Upper and lower stationary and moving vacuum cups 92, 94 of a cup assembly shown generally at 96 and controlled by a needle valve 98 act as a stopping device to absorb kinetic energy. The operation of a vacuum cup timing assembly (96) is disclosed, for example, in the '336 application. The '911 reissue patent discloses the use of vacuum cup timers to provide a time delay between the withdrawal of individual towel sheets to thereby reduce waste of the web material. The cup assembly 96 further includes a valve body mechanism 100 and a valve cup stud 102. The assembly 96 is associated with the stop mechanism 84 to regulate the length of time during which the stop mechanism is effective for preventing rotation of the feed roll 64. The needle valve 98 controls the flow of air into the vacuum environment between the vacuum cups 92, 94 to regulate the period of time during which the cups remain in a vacuum-gripping relationship, arresting further rotation of the feed wheel 86 and the associated feed roll 64. after the vacuum-gripping relationship has been destroyed by the entry of air between the cups 92, 94, the stop lever 88 releases the spring bias cam, the feed roll tires 70 and the feed wheel 86.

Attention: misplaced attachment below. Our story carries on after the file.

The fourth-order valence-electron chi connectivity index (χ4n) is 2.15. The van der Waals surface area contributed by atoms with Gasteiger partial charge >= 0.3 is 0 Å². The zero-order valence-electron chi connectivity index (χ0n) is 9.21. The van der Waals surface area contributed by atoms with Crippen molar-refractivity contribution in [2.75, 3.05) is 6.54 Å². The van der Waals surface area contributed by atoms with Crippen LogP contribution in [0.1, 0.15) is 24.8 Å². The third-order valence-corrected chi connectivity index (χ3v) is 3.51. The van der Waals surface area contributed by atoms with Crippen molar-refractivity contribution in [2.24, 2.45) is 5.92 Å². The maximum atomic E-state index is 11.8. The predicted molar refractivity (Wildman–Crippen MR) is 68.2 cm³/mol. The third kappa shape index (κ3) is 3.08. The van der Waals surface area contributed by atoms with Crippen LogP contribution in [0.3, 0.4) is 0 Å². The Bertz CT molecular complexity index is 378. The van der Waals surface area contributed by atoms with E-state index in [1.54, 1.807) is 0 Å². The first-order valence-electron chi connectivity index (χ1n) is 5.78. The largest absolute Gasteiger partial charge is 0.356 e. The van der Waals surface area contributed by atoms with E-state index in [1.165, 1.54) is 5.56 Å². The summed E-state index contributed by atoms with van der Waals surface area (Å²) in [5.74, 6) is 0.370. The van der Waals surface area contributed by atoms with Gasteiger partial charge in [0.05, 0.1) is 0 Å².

With the roll of web material 58 inserted and held in the roll mount assemblies and the free end of the material wound around the upper and lower pinch rollers and 76, 80 and the feed roll 64, the cover 104, which is pivoted at the bottom to the back plate 52, is then pivoted upward, snapped into place and thereby protects the internal components of the dispenser 50. When needed for replacement of the roll towel or servicing of the dispenser components, the cover 104 can be opened by unlocking the lock 106 with a key 108.
An additional idler roller 110 provided in this dispenser has its axle ends 112, 114 rotating in slots 115, 116 in the housing 60 and rests on or is supported by the drive roll, that is, the upper pinch roller 76. Thus, as the drive roll 76 is rotated in a clockwise direction, as can be understood from FIG. 2, the idler roller 110 is thereby rotated in a counterclockwise direction. As previously, mentioned the pinch roller 76 is spring loaded against the knife roller 64, which contains the knife 74 that cuts the paper. The pinch roller 110, on the other hand, is not spring loaded but merely rides on the pinch roller 76. The pinch roll 110 is rotated, when the toweling is pulled down, via the pinch roll 110, which helps in the cutting action. This is a "no hands" capacity, meaning that the dispenser 50 does not have a lever or a crank; the user simply grabs the towel and pulls down on it to dispense and cut a towel length.